I would have to admit that it's quite a while since I studied French at high school. One of our books was called 'La Belle France' and one of the few things I can recall from it was a photo of Chenonceau. I'm not sure if it was the lilting name or the fairy-tale appearance, but for some reason it stuck with me over the years. In early February 1997, Pauline and I finally visited and, despite the bleak wintery conditions, we were delighted to find that the chateau was as stylish as my schoolbook had suggested.
The general story of the chateau is well known. It was owned and developed by a series of notable women, starting with Diane de Poitiers, the mistress of King Henri II. She developed the garden you see in the first photo. After Henri II died, Catherine de Medici sent Diane to Chaumont (see previous tip) and took over, creating her own garden on the other side of the chateau (second photo) and adding the famous wing of the chateau on the bridge (third photo).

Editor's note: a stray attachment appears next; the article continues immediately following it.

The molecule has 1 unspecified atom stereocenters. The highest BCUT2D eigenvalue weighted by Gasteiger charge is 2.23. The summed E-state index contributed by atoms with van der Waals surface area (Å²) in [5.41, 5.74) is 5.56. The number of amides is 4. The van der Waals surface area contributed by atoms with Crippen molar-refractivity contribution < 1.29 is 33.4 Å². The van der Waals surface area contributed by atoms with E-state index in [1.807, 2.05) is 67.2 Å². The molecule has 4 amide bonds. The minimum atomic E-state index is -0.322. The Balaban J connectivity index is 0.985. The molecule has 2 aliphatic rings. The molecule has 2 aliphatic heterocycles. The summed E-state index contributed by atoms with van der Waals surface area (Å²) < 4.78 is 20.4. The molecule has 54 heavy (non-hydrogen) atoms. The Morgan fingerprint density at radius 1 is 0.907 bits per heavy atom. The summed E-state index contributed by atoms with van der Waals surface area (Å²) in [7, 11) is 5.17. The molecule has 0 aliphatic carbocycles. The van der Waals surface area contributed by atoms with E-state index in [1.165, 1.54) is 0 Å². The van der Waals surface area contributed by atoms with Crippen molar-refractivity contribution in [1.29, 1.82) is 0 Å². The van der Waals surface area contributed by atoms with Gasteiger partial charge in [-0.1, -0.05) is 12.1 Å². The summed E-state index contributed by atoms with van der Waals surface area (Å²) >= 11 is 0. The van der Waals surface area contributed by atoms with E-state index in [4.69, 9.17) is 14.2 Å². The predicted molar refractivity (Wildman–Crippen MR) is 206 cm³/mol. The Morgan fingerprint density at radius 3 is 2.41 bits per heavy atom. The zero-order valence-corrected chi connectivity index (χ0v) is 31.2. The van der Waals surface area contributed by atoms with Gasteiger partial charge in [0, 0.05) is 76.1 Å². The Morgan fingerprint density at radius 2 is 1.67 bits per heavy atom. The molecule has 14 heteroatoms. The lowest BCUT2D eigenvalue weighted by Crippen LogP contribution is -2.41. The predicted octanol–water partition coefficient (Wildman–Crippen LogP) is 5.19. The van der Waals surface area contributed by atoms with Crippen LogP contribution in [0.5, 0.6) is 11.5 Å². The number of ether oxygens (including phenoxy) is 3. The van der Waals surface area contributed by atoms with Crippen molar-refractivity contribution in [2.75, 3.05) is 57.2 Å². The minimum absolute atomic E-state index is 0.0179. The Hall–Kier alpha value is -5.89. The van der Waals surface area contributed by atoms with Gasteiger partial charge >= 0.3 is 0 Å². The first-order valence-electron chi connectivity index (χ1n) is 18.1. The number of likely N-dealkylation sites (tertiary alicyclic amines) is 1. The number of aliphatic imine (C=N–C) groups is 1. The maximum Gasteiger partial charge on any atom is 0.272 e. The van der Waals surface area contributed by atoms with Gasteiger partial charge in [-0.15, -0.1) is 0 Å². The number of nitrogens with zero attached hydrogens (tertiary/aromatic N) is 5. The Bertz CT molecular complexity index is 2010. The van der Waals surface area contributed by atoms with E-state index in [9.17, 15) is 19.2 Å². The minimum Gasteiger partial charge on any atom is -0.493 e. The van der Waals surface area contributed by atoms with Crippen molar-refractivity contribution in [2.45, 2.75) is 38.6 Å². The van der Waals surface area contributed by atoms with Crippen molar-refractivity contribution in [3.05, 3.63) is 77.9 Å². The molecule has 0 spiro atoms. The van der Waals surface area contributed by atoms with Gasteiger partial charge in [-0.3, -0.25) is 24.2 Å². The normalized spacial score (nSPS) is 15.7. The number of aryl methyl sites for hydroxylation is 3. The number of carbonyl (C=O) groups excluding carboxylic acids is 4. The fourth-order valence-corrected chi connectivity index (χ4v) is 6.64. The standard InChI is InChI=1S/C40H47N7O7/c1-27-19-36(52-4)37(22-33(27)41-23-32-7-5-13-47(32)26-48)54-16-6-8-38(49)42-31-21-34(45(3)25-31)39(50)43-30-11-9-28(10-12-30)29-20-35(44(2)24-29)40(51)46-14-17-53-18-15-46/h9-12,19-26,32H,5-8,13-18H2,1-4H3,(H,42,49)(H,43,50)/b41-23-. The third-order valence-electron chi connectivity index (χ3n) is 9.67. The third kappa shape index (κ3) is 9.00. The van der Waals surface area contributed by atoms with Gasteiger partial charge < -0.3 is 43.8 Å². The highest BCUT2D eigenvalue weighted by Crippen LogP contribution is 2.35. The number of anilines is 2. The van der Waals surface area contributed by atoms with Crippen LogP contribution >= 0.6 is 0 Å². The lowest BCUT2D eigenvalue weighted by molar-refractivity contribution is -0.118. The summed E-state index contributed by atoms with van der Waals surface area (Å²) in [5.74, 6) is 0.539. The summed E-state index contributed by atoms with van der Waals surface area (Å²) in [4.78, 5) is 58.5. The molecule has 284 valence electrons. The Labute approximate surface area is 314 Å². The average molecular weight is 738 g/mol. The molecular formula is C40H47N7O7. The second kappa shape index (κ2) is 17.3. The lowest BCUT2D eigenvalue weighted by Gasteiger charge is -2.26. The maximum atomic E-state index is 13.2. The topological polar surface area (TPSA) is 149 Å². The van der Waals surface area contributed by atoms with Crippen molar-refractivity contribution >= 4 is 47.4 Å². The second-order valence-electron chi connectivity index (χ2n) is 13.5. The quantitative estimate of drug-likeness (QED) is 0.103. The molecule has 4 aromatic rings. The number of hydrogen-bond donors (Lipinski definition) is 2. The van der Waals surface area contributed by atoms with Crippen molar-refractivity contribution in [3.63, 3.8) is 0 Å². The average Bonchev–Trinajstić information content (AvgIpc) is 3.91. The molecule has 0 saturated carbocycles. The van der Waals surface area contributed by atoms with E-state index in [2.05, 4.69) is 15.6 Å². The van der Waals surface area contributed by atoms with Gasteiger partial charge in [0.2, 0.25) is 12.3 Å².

You won't read much about it in the guidebooks, but the room which impressed us most was the one used by a subsequent owner, following the death of her husband. She apparently went into deep mourning for some years, wandering around in white outfits (the funeral colour in those days) and sitting in this room which was painted matt black with stencilled white funeral motifs on the walls. One of the spookiest places I have ever seen!
Another chateau we visited during our (northern) winter trip in 1997. Chaumont probably would have to rank as one of the less spectacular chateaux, its original purpose of being a defensive fortress showing through in its rather forbidding walls and towers. Originally a four sided building enclosing a courtyard, the side nearest the Loire, which it overlooks from high banks, was removed in the 18th century to improve the views. Yes, a visit is well justified, despite the relatively plain appearance.
You would have to feel for Diane de Poitiers, mistress of Henri II : after the King died his wife, the poisonous Catherine de Medicis (see the film ‘Queen Margot’ for a brilliant portrayal of her by Virna Lisi), relocated the said Diane from Chenonceau to here. Not that I’d mind if anyone offered to give me Chaumont in exchange for my house!
It is some years since we visited, but from memory we had a pleasant lunch in the little village nearby. The chateau is open year round.